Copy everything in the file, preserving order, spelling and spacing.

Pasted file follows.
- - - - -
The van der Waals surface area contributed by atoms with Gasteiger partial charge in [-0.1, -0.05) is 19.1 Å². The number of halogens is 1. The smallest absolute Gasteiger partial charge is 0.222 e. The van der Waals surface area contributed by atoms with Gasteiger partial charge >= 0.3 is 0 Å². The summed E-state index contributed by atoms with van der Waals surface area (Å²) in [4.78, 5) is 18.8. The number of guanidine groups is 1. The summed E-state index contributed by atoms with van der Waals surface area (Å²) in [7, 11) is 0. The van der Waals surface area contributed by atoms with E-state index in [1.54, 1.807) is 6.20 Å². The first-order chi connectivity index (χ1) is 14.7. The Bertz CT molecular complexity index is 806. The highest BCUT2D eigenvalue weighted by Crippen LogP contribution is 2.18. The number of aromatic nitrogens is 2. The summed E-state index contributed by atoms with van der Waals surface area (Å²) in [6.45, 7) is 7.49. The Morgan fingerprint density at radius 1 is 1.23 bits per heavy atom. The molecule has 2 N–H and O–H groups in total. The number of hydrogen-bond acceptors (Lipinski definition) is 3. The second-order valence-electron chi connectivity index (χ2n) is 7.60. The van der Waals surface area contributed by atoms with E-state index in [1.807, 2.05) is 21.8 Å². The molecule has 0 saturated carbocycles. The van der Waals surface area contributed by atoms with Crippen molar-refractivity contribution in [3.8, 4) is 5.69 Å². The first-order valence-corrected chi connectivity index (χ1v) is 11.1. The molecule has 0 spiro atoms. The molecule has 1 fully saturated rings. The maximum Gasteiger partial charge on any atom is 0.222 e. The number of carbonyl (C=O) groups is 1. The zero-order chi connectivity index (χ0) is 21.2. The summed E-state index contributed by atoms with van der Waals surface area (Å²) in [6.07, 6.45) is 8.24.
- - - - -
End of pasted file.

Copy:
The van der Waals surface area contributed by atoms with Gasteiger partial charge in [-0.1, -0.05) is 19.1 Å². The number of halogens is 1. The smallest absolute Gasteiger partial charge is 0.222 e. The van der Waals surface area contributed by atoms with Gasteiger partial charge >= 0.3 is 0 Å². The summed E-state index contributed by atoms with van der Waals surface area (Å²) in [4.78, 5) is 18.8. The number of guanidine groups is 1. The summed E-state index contributed by atoms with van der Waals surface area (Å²) in [7, 11) is 0. The van der Waals surface area contributed by atoms with E-state index in [1.54, 1.807) is 6.20 Å². The first-order chi connectivity index (χ1) is 14.7. The Bertz CT molecular complexity index is 806. The highest BCUT2D eigenvalue weighted by Crippen LogP contribution is 2.18. The number of aromatic nitrogens is 2. The summed E-state index contributed by atoms with van der Waals surface area (Å²) in [6.45, 7) is 7.49. The Morgan fingerprint density at radius 1 is 1.23 bits per heavy atom. The molecule has 2 N–H and O–H groups in total. The number of hydrogen-bond acceptors (Lipinski definition) is 3. The second-order valence-electron chi connectivity index (χ2n) is 7.60. The van der Waals surface area contributed by atoms with E-state index in [1.807, 2.05) is 21.8 Å². The molecule has 0 saturated carbocycles. The van der Waals surface area contributed by atoms with Crippen molar-refractivity contribution in [3.8, 4) is 5.69 Å². The first-order valence-corrected chi connectivity index (χ1v) is 11.1. The molecule has 0 spiro atoms. The molecule has 1 fully saturated rings. The maximum Gasteiger partial charge on any atom is 0.222 e. The number of carbonyl (C=O) groups is 1. The zero-order chi connectivity index (χ0) is 21.2. The summed E-state index contributed by atoms with van der Waals surface area (Å²) in [6.07, 6.45) is 8.24.